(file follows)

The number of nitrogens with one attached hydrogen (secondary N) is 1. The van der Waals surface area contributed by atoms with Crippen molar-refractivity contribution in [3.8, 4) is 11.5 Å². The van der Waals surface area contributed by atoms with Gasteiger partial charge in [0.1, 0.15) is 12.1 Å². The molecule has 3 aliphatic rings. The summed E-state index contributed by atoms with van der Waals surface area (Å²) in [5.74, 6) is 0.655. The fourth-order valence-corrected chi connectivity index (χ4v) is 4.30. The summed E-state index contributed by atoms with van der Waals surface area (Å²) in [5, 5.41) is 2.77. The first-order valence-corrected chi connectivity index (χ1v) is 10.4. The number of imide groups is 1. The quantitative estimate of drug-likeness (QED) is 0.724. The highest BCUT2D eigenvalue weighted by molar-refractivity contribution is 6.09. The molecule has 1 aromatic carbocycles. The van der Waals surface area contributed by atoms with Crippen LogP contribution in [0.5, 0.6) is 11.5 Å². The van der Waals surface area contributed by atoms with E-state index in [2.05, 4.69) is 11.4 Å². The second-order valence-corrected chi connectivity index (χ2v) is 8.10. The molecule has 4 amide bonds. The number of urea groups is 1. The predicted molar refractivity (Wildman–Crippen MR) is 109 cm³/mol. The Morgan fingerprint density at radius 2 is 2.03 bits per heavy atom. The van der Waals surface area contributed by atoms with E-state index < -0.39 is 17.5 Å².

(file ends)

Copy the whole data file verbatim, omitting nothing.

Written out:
The number of nitrogens with one attached hydrogen (secondary N) is 1. The van der Waals surface area contributed by atoms with Crippen molar-refractivity contribution in [3.8, 4) is 11.5 Å². The van der Waals surface area contributed by atoms with Gasteiger partial charge in [0.1, 0.15) is 12.1 Å². The molecule has 3 aliphatic rings. The summed E-state index contributed by atoms with van der Waals surface area (Å²) in [5.74, 6) is 0.655. The fourth-order valence-corrected chi connectivity index (χ4v) is 4.30. The summed E-state index contributed by atoms with van der Waals surface area (Å²) in [5, 5.41) is 2.77. The first-order valence-corrected chi connectivity index (χ1v) is 10.4. The number of imide groups is 1. The quantitative estimate of drug-likeness (QED) is 0.724. The highest BCUT2D eigenvalue weighted by molar-refractivity contribution is 6.09. The molecule has 1 aromatic carbocycles. The van der Waals surface area contributed by atoms with Crippen LogP contribution in [0.5, 0.6) is 11.5 Å². The van der Waals surface area contributed by atoms with E-state index in [2.05, 4.69) is 11.4 Å². The second-order valence-corrected chi connectivity index (χ2v) is 8.10. The molecule has 4 amide bonds. The number of urea groups is 1. The predicted molar refractivity (Wildman–Crippen MR) is 109 cm³/mol. The Morgan fingerprint density at radius 2 is 2.03 bits per heavy atom. The van der Waals surface area contributed by atoms with E-state index < -0.39 is 17.5 Å².